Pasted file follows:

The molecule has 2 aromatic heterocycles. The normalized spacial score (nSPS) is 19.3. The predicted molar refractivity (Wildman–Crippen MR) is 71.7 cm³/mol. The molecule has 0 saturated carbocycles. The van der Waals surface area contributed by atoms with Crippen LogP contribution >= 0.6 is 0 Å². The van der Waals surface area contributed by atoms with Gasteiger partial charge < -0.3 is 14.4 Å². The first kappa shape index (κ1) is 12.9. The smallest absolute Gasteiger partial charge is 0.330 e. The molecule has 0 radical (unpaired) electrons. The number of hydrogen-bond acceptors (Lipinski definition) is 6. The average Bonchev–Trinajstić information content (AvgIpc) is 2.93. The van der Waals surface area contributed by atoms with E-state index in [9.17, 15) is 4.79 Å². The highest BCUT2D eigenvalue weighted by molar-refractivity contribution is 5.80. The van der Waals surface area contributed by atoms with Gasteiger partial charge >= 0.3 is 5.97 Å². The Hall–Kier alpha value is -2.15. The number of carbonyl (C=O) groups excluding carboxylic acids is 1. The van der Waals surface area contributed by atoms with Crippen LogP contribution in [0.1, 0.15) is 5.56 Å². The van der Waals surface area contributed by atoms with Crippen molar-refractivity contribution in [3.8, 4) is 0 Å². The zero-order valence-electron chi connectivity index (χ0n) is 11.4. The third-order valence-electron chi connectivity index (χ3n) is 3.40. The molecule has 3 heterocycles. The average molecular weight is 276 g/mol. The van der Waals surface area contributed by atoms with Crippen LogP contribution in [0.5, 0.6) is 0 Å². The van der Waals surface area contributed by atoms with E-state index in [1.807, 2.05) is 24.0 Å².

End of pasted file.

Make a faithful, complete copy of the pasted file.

The molecule has 2 aromatic heterocycles. The normalized spacial score (nSPS) is 19.3. The predicted molar refractivity (Wildman–Crippen MR) is 71.7 cm³/mol. The molecule has 0 saturated carbocycles. The van der Waals surface area contributed by atoms with Crippen LogP contribution >= 0.6 is 0 Å². The van der Waals surface area contributed by atoms with Gasteiger partial charge < -0.3 is 14.4 Å². The first kappa shape index (κ1) is 12.9. The smallest absolute Gasteiger partial charge is 0.330 e. The molecule has 0 radical (unpaired) electrons. The number of hydrogen-bond acceptors (Lipinski definition) is 6. The average Bonchev–Trinajstić information content (AvgIpc) is 2.93. The van der Waals surface area contributed by atoms with E-state index in [9.17, 15) is 4.79 Å². The highest BCUT2D eigenvalue weighted by molar-refractivity contribution is 5.80. The van der Waals surface area contributed by atoms with Gasteiger partial charge >= 0.3 is 5.97 Å². The Hall–Kier alpha value is -2.15. The number of carbonyl (C=O) groups excluding carboxylic acids is 1. The van der Waals surface area contributed by atoms with Crippen LogP contribution in [0.1, 0.15) is 5.56 Å². The van der Waals surface area contributed by atoms with Crippen molar-refractivity contribution in [3.8, 4) is 0 Å². The zero-order valence-electron chi connectivity index (χ0n) is 11.4. The third-order valence-electron chi connectivity index (χ3n) is 3.40. The molecule has 3 heterocycles. The average molecular weight is 276 g/mol. The van der Waals surface area contributed by atoms with Crippen LogP contribution in [0.5, 0.6) is 0 Å². The van der Waals surface area contributed by atoms with E-state index in [1.807, 2.05) is 24.0 Å².